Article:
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Chance Of a Lifetime

The search for Scarlett O'Hara was one of the largest, if not the largest, casting campaigns in film history. But actress Ann Rutherford was one actress who wanted any role if it meant the chance to appear in "Gone With The Wind" (1939). It almost wasn't meant to be but when it was, Rutherford remarked in one of her interviews, "[It] made my golden years into platinum."

At the time of the film's production, Rutherford was still under contract with MGM Studios. Producer David O. Selznick made the call to Louis B. Mayer, wanting to borrow an actress for the role of Carreen O'Hara, one of Scarlett's sisters. The first one to come to mind was Judy Garland but she was filming another epic film at the time, "The Wizard of Oz." Eventually, Selznick mentioned Rutherford's name to Mayer and wanted to her to play Carreen.

While Mayer delivered the news to her in his office, she was elated until he told her that he objected to the offer in her best interest. He told her it was a "nothing" part. It was a major letdown to the actress's hopes of appearing in the film because being a huge fan of Margaret Mitchell's Civil War epic, the opportunity was truly once in a lifetime. She begged for Mayer to let her appear in the film. Or as she said in a 2010 interview, with the Times, "I said, 'Please let me do it. I will sweep the floor, I will empty the wastepaper basket.' I just wanted to watch the book come to life."

But Mayer was not an easy person to give in to her pleas. It was not until Rutherford burst into tears right in front of him, that Mayer agreed to let Selznick cast her. The actress did indeed have the time of her life. She met Clark Gable for the first time, where she had her reservations on what to expect from the King of Hollywood. But from what Rutherford observed on set, he was a humble man who hung out with the crew on set.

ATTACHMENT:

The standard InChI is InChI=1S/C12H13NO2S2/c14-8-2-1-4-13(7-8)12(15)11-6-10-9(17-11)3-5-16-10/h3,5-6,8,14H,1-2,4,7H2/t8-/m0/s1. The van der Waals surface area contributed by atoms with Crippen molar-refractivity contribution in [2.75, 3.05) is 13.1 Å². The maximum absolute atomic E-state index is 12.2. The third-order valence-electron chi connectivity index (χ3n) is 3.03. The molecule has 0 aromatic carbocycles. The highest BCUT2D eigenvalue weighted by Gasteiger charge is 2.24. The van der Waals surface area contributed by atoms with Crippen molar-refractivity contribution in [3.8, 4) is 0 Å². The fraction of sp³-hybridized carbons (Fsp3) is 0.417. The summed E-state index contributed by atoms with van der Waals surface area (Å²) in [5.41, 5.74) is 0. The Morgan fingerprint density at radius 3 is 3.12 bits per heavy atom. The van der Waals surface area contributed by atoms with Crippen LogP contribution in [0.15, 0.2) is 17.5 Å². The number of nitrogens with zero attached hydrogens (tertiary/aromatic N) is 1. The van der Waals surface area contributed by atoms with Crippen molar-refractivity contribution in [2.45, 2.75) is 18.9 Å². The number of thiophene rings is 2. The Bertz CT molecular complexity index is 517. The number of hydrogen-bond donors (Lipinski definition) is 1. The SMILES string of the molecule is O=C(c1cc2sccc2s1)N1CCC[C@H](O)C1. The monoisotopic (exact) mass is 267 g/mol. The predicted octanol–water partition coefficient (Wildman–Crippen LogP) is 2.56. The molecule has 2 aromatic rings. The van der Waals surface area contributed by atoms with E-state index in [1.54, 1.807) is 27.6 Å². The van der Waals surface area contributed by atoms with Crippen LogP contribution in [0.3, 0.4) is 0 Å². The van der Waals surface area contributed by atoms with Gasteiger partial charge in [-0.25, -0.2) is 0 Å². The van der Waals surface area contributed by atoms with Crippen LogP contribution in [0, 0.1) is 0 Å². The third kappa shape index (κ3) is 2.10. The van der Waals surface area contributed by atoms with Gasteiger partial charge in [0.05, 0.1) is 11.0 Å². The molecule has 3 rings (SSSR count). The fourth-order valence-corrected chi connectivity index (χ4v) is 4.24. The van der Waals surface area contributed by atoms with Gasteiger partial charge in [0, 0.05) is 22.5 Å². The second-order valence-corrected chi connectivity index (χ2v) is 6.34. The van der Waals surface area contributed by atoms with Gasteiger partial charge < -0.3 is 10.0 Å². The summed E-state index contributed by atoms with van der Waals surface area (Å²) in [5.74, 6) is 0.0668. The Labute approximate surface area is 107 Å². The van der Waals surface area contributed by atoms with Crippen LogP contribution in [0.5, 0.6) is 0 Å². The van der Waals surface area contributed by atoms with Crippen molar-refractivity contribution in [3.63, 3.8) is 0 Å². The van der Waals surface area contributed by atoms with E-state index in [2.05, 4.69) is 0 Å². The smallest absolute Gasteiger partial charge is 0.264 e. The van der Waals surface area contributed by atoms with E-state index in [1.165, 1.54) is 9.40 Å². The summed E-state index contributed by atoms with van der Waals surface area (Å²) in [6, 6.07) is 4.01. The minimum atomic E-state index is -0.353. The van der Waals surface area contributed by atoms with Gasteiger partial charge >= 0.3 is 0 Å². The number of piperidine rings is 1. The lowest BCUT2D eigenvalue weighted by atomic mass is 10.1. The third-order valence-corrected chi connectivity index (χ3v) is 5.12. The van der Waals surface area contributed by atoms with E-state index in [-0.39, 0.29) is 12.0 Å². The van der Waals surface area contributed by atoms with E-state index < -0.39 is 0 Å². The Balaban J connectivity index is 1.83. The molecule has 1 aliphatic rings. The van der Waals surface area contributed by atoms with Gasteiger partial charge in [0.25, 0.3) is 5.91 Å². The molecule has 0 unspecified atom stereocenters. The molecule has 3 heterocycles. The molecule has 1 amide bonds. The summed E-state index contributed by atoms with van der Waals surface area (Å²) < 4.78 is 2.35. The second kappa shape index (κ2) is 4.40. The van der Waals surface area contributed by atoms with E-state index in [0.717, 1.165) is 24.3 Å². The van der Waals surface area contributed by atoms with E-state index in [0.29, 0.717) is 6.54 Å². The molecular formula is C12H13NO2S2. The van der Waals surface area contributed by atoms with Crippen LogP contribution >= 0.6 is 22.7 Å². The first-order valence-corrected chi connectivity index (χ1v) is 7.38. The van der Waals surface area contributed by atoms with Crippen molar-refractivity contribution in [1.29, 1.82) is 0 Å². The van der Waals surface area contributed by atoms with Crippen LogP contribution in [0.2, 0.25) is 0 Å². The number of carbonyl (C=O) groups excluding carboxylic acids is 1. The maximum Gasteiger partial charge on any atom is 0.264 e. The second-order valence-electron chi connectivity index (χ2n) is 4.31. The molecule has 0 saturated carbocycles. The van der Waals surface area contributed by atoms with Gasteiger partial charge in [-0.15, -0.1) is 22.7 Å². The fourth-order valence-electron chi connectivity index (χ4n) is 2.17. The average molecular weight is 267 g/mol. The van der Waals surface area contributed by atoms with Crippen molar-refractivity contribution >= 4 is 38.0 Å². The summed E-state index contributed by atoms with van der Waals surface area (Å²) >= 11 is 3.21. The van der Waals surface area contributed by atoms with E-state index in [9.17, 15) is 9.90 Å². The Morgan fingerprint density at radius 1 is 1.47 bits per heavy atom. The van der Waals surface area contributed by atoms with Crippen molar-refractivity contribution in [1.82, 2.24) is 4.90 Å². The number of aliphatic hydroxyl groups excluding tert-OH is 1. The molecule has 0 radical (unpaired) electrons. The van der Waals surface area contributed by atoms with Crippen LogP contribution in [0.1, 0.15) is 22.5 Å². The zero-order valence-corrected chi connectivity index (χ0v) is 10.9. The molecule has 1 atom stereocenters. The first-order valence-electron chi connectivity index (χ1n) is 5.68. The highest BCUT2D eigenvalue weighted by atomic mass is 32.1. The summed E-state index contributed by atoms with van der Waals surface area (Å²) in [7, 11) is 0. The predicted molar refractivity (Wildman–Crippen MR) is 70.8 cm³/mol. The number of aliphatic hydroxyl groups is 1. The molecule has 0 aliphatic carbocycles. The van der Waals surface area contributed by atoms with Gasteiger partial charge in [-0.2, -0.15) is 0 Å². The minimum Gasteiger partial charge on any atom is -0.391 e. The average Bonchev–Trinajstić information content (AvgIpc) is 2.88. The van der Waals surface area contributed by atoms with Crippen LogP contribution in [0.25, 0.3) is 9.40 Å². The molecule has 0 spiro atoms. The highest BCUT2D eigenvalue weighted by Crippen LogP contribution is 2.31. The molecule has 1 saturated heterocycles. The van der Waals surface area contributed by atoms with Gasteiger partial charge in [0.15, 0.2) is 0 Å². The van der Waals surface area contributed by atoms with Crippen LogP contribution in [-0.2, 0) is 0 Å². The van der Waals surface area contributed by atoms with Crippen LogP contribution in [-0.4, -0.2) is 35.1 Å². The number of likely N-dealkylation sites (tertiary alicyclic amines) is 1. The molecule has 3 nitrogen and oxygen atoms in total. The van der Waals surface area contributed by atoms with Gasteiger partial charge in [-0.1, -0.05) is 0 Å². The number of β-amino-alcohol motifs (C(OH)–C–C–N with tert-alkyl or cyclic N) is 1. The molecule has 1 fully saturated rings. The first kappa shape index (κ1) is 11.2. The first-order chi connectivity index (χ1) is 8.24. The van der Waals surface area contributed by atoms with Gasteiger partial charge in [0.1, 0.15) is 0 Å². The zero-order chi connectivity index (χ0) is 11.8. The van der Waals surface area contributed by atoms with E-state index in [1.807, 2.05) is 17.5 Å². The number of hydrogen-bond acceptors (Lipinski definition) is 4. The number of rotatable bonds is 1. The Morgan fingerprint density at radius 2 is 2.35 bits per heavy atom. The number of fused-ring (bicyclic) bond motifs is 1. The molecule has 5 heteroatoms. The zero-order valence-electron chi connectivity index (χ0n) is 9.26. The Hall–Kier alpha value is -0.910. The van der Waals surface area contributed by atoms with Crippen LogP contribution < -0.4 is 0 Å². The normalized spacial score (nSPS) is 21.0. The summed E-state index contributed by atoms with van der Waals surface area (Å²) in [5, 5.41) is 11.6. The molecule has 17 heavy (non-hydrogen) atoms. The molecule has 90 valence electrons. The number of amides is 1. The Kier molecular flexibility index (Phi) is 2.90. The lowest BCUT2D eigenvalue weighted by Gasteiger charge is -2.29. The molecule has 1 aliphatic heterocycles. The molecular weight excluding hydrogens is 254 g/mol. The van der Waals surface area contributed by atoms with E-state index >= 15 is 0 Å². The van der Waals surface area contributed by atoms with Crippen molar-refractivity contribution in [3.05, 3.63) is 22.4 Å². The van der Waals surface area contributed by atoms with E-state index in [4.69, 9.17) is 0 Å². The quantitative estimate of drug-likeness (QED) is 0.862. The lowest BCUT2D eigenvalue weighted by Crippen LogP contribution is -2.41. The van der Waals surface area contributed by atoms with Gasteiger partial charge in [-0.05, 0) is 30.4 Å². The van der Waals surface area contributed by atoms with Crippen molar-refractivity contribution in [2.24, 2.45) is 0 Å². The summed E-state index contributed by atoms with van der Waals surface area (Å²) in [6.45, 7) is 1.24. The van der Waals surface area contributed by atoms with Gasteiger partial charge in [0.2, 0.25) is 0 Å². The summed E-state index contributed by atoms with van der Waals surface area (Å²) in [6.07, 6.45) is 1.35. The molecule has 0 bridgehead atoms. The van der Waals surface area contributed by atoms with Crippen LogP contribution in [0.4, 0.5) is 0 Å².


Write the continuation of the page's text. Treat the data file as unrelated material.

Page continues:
When "Gone With the Wind" was released, it as they say, the rest is history. At the time, the world was in love with the book and fortunately, the film was just as loved and just as epic. It topped the box office and still tops the box office after adjusted gross. It also won 8 Academy Awards including Best Actress for Vivien Leigh and made history with the Best Supporting Actress statuette going to Hattie McDaniel.

Afterwards, Rutherford continued to co-star in films including "Pride and Prejudice" (1940) where she portrayed "Lydia Bennett." After formally retiring in 1972 at the age of 75, Rutherford made her second career in attending screenings and festivals dedicated to "Gone With The Wind" (1939). While in attendance, she was happy to relate her stories of being on-set and her contribution to the film's legacy. However, her second career and the film's success was not a surprise to her. Rutherford knew that "Gone With The Wind" was going to be iconic from the moment she read the book to the day she arrived on set.

In the 1990s, when James Cameron was working on his own epic drama "Titanic," the part of Rose Calvert was offered to Rutherford but she turned it down. In 2011, she was also a guest at the 2nd annual Turner Classic Film Festival in Hollywood, California for a screening of "An American in Paris." Rutherford also has two stars on the Hollywood Walk of Fame - The Golden Boot Award for western movies and television as well as a star for Television.

With the passing of Ann Rutherford on June 11, 2012, there are four remaining cast members of "Gone With The Wind" (1939). Alicia Rhett, who played "India Wilkes" is the oldest. Also, Olivia De Havilland who played "Melanie Wilkes", "Mary Anderson wh played "Maybelle Meriweather", and "Mickey Kuhn" who played Beau Wilkes.

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